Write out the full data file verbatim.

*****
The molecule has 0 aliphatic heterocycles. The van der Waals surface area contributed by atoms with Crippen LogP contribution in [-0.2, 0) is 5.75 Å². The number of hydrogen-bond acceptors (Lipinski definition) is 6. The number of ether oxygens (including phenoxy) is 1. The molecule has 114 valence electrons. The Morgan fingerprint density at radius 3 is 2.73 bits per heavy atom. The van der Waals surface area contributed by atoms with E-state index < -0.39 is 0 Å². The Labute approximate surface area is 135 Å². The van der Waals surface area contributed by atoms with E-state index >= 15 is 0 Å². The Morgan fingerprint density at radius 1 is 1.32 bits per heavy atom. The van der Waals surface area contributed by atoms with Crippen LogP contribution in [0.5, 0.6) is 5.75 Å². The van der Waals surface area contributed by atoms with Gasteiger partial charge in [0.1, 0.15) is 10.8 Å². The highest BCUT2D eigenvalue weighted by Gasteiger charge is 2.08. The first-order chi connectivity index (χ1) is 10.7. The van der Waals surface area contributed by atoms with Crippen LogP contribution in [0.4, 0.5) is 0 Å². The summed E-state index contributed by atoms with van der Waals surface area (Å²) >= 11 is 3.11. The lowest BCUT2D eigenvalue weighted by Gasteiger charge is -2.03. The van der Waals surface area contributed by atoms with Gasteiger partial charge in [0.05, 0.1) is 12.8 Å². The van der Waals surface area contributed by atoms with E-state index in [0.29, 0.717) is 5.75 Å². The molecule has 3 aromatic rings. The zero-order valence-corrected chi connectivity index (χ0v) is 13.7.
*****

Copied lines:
The molecule has 0 aliphatic heterocycles. The van der Waals surface area contributed by atoms with Crippen LogP contribution in [-0.2, 0) is 5.75 Å². The number of hydrogen-bond acceptors (Lipinski definition) is 6. The number of ether oxygens (including phenoxy) is 1. The molecule has 114 valence electrons. The Morgan fingerprint density at radius 3 is 2.73 bits per heavy atom. The van der Waals surface area contributed by atoms with E-state index < -0.39 is 0 Å². The Labute approximate surface area is 135 Å². The van der Waals surface area contributed by atoms with E-state index >= 15 is 0 Å². The Morgan fingerprint density at radius 1 is 1.32 bits per heavy atom. The van der Waals surface area contributed by atoms with Crippen LogP contribution in [0.5, 0.6) is 5.75 Å². The van der Waals surface area contributed by atoms with Gasteiger partial charge in [0.1, 0.15) is 10.8 Å². The highest BCUT2D eigenvalue weighted by Gasteiger charge is 2.08. The first-order chi connectivity index (χ1) is 10.7. The van der Waals surface area contributed by atoms with Crippen LogP contribution in [0.4, 0.5) is 0 Å². The summed E-state index contributed by atoms with van der Waals surface area (Å²) >= 11 is 3.11. The lowest BCUT2D eigenvalue weighted by Gasteiger charge is -2.03. The van der Waals surface area contributed by atoms with Gasteiger partial charge in [0.05, 0.1) is 12.8 Å². The van der Waals surface area contributed by atoms with E-state index in [0.29, 0.717) is 5.75 Å². The molecule has 3 aromatic rings. The zero-order valence-corrected chi connectivity index (χ0v) is 13.7.